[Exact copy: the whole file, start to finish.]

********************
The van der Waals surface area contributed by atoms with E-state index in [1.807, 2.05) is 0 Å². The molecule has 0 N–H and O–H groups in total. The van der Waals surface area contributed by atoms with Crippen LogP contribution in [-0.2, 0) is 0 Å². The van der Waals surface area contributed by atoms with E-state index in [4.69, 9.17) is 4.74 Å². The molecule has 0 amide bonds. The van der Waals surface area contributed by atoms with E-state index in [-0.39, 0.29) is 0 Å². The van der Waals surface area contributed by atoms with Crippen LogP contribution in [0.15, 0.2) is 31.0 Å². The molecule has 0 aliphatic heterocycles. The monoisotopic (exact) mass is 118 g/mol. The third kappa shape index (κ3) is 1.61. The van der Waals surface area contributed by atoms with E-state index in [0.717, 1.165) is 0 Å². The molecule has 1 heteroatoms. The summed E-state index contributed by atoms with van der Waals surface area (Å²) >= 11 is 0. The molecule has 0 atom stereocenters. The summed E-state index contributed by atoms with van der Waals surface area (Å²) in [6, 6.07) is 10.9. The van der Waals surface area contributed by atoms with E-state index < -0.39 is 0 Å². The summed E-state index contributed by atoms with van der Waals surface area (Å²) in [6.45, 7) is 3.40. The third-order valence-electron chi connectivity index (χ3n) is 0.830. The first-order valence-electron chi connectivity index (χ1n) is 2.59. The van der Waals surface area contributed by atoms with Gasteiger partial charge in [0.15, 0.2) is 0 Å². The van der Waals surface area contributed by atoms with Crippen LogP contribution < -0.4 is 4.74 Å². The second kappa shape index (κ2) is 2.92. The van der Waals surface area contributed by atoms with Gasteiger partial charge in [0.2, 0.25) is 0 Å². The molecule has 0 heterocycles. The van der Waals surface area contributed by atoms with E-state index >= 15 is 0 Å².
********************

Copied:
The van der Waals surface area contributed by atoms with E-state index in [1.807, 2.05) is 0 Å². The molecule has 0 N–H and O–H groups in total. The van der Waals surface area contributed by atoms with Crippen LogP contribution in [-0.2, 0) is 0 Å². The van der Waals surface area contributed by atoms with E-state index in [4.69, 9.17) is 4.74 Å². The molecule has 0 amide bonds. The van der Waals surface area contributed by atoms with E-state index in [-0.39, 0.29) is 0 Å². The van der Waals surface area contributed by atoms with Crippen LogP contribution in [0.15, 0.2) is 31.0 Å². The molecule has 0 aliphatic heterocycles. The monoisotopic (exact) mass is 118 g/mol. The third kappa shape index (κ3) is 1.61. The van der Waals surface area contributed by atoms with E-state index in [0.717, 1.165) is 0 Å². The molecule has 1 heteroatoms. The summed E-state index contributed by atoms with van der Waals surface area (Å²) >= 11 is 0. The molecule has 0 atom stereocenters. The summed E-state index contributed by atoms with van der Waals surface area (Å²) in [6, 6.07) is 10.9. The van der Waals surface area contributed by atoms with E-state index < -0.39 is 0 Å². The summed E-state index contributed by atoms with van der Waals surface area (Å²) in [6.45, 7) is 3.40. The third-order valence-electron chi connectivity index (χ3n) is 0.830. The first-order valence-electron chi connectivity index (χ1n) is 2.59. The van der Waals surface area contributed by atoms with Gasteiger partial charge in [0.15, 0.2) is 0 Å². The van der Waals surface area contributed by atoms with Crippen LogP contribution < -0.4 is 4.74 Å². The second kappa shape index (κ2) is 2.92. The van der Waals surface area contributed by atoms with Gasteiger partial charge in [0.2, 0.25) is 0 Å². The molecule has 0 heterocycles. The van der Waals surface area contributed by atoms with E-state index >= 15 is 0 Å².